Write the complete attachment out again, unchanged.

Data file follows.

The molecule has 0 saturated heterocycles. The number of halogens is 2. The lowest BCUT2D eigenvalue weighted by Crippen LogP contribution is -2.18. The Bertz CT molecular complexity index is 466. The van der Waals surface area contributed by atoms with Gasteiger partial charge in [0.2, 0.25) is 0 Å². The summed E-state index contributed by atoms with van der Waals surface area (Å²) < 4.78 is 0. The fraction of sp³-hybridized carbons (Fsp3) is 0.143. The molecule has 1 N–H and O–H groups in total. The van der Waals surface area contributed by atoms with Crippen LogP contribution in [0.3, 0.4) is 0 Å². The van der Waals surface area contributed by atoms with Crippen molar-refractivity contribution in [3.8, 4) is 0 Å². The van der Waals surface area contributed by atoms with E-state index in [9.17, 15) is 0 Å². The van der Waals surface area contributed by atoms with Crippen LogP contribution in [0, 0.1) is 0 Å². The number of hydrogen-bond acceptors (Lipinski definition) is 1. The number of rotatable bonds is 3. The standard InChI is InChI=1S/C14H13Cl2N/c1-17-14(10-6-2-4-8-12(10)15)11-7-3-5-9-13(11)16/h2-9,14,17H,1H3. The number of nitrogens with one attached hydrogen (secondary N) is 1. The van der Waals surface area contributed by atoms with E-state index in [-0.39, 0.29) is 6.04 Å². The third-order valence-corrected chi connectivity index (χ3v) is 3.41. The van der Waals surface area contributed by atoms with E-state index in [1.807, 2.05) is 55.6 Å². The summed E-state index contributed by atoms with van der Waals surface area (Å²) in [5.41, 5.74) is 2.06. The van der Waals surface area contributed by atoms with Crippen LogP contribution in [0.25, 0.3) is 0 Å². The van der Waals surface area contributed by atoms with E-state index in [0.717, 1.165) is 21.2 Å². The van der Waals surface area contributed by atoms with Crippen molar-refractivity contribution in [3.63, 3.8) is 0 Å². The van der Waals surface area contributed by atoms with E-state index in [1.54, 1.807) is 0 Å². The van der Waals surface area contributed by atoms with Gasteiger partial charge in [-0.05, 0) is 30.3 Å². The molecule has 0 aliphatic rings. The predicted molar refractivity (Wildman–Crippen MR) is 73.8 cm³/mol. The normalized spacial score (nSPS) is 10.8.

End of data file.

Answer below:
The molecule has 0 saturated heterocycles. The number of halogens is 2. The lowest BCUT2D eigenvalue weighted by Crippen LogP contribution is -2.18. The Bertz CT molecular complexity index is 466. The van der Waals surface area contributed by atoms with Gasteiger partial charge in [0.2, 0.25) is 0 Å². The summed E-state index contributed by atoms with van der Waals surface area (Å²) < 4.78 is 0. The fraction of sp³-hybridized carbons (Fsp3) is 0.143. The molecule has 1 N–H and O–H groups in total. The van der Waals surface area contributed by atoms with Crippen LogP contribution in [0.3, 0.4) is 0 Å². The van der Waals surface area contributed by atoms with Crippen molar-refractivity contribution in [3.8, 4) is 0 Å². The van der Waals surface area contributed by atoms with E-state index in [9.17, 15) is 0 Å². The van der Waals surface area contributed by atoms with Crippen LogP contribution in [0, 0.1) is 0 Å². The number of hydrogen-bond acceptors (Lipinski definition) is 1. The number of rotatable bonds is 3. The standard InChI is InChI=1S/C14H13Cl2N/c1-17-14(10-6-2-4-8-12(10)15)11-7-3-5-9-13(11)16/h2-9,14,17H,1H3. The number of nitrogens with one attached hydrogen (secondary N) is 1. The van der Waals surface area contributed by atoms with E-state index in [-0.39, 0.29) is 6.04 Å². The third-order valence-corrected chi connectivity index (χ3v) is 3.41. The van der Waals surface area contributed by atoms with E-state index in [1.807, 2.05) is 55.6 Å². The summed E-state index contributed by atoms with van der Waals surface area (Å²) in [5.41, 5.74) is 2.06. The van der Waals surface area contributed by atoms with Crippen LogP contribution in [0.25, 0.3) is 0 Å². The van der Waals surface area contributed by atoms with E-state index in [0.717, 1.165) is 21.2 Å². The van der Waals surface area contributed by atoms with Crippen molar-refractivity contribution in [3.63, 3.8) is 0 Å². The van der Waals surface area contributed by atoms with E-state index in [1.54, 1.807) is 0 Å². The van der Waals surface area contributed by atoms with Gasteiger partial charge in [-0.05, 0) is 30.3 Å². The molecule has 0 aliphatic rings. The predicted molar refractivity (Wildman–Crippen MR) is 73.8 cm³/mol. The normalized spacial score (nSPS) is 10.8.